Governance

  • Updated: HK regulator fines Goldman $350m for 1MDB failures

    Updated: HK regulator fines Goldman $350m for 1MDB failures

    Hong Kong’s securities watchdog has fined Goldman Sachs $350m for regulatory failures in its work on bonds issued by the scandal-hit Malaysian state investment fund 1MDB, part of a multi-billion-dollar settlement with global regulators.

  • Ukraine hopeful of unblocking $5bn IMF loan amid legal rows

    A legal ruling that appears to cast doubt on the independence of Ukraine’s anti-corruption unit has delayed a loan from the IMF and comes in the wake of a row over a decision to ‘reprimand’ two independent members of the country’s central bank

  • Regulator details Luckin fine for false advertising

    Regulator details Luckin fine for false advertising

    China’s State Administration for Market Regulation (Samr) has imposed a Rmb2m ($298,000) fine on each of Luckin Coffee’s two main operating entities in China and three other companies, the highest possible penalty under the country’s competition law.

  • Rubio is wrong to want to block Ant IPO

    Rubio is wrong to want to block Ant IPO

    US senator Marco Rubio wants his government to find a way to delay the listing of Ant Group, even though it is happening outside of the US. The move would undoubtedly be bad news for US banks but it also appears to offer little upside to politicians.

  • FCA warns on insider information

    FCA warns on insider information

    Julia Hoggett, director of market oversight at the Financial Conduct Authority, said that market participants need to be careful about insider information, and that companies should be overseeing staff use of private devices at a time when many are working from home.

  • 'China is a paper tiger,' says Kyle Bass, Hayman Capital Management

    'China is a paper tiger,' says Kyle Bass, Hayman Capital Management

    Kyle Bass, made famous by shorting the US housing market in the run up to the financial crisis, has told GlobalCapital that the Chinese state is a paper tiger on the road to collapse. The Texan, who has been on a fierce campaign against the Chinese Communist Party for years now, says that US politicians are finally catching up with his position.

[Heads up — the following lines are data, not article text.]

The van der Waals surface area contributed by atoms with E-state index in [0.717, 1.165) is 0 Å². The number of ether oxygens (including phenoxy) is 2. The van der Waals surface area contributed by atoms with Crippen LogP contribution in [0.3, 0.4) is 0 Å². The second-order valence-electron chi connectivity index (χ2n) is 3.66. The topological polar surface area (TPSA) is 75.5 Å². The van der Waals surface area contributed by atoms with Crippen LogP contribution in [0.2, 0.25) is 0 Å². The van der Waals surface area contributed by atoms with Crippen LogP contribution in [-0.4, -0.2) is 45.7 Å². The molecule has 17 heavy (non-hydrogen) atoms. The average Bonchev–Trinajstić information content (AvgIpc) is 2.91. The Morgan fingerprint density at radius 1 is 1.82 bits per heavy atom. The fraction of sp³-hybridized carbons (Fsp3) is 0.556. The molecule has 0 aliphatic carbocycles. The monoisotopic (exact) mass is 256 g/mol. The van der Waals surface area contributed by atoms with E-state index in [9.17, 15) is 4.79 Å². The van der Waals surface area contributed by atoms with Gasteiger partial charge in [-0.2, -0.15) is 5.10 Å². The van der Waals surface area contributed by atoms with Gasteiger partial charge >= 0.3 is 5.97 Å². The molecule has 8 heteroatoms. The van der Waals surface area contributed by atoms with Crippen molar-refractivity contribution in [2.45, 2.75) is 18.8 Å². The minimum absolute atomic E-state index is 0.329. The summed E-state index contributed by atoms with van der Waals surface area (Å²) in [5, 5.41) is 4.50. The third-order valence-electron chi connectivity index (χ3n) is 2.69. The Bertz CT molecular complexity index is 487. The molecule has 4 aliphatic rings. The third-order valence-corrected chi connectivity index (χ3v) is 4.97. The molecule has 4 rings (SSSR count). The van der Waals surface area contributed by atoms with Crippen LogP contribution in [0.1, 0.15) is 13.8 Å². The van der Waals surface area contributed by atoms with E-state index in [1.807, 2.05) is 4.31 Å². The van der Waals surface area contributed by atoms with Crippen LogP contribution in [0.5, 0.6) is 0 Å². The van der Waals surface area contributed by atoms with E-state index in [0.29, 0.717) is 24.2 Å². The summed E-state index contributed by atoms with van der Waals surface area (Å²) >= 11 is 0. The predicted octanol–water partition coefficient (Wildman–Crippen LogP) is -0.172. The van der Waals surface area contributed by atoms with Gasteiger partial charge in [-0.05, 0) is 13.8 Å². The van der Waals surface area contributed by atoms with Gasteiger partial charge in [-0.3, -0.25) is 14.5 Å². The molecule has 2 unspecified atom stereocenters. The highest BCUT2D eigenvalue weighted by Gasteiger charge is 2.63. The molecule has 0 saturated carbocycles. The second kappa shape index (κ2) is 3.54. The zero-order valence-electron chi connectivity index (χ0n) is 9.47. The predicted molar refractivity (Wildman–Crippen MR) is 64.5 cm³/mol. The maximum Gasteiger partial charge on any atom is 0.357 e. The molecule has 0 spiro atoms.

• LendingClub shutters retail investor platform in pivot to banking

    LendingClub shutters retail investor platform in pivot to banking

    LendingClub is retiring its retail notes platform at the end of 2020 as the company continues to walk the path of becoming the first fintech-turned-bank. This marks the end of an era for the online lender, which pioneered the peer to peer model in the earliest days of marketplace lending, sources say.

  • Germany nears revamped restructuring rules

    Germany is set to implement a total revamp of its corporate restructuring rules from next year, with a draft bill overhauling a court-led regime more than 25 years old and replacing it with rules law firm Kirkland & Ellis called ‘best practice’.

  • Bankers balk at London bans for suspect foreign firms

    Bankers balk at London bans for suspect foreign firms

    Suggestions that the UK government is considering a consultation process to give it the power to ban foreign firms from listing on the London Stock Exchange have horrified equity capital markets bankers.

  • Puma Energy pulls bond, investors say credit story 'uncredible'

    Puma Energy pulls bond, investors say credit story 'uncredible'

    Singapore-incorporated global energy business Puma Energy has pulled a planned dollar bond that was set to refinance an existing loan. The company attributed it to a lack of conducive market conditions, though investors say the issuer's credit story was unconvincing.

  • Insider trading risk delayed ABS deals in early 2020

    Insider trading risk delayed ABS deals in early 2020

    Concerns around disclosure of mortgage forbearance figures and payment holidays led to deals scheduled for issuance earlier in 2020 being delayed to later in the year, as issuers feared securitization investors having access to information not widely disseminated to other investors.

  • Yangtze Power launches Stock Connect listing in London

    Yangtze Power launches Stock Connect listing in London

    China Yangtze Power, a Chinese utility company, has launched its listing on the London Stock Exchange, becoming the third company to list in London through the London-Shanghai Stock Connect scheme. The deal is expected to be worth up to $3.4bn.

  • Iosco warns of regulatory action over DCM mandate pressure

    Iosco warns of regulatory action over DCM mandate pressure

    Banks may be using their lending relationships with companies to press them into granting bond mandates, the International Organisation of Securities Commissions has warned. This follows the UK Financial Conduct Authority's remarks about similar pressure for equity mandates in April.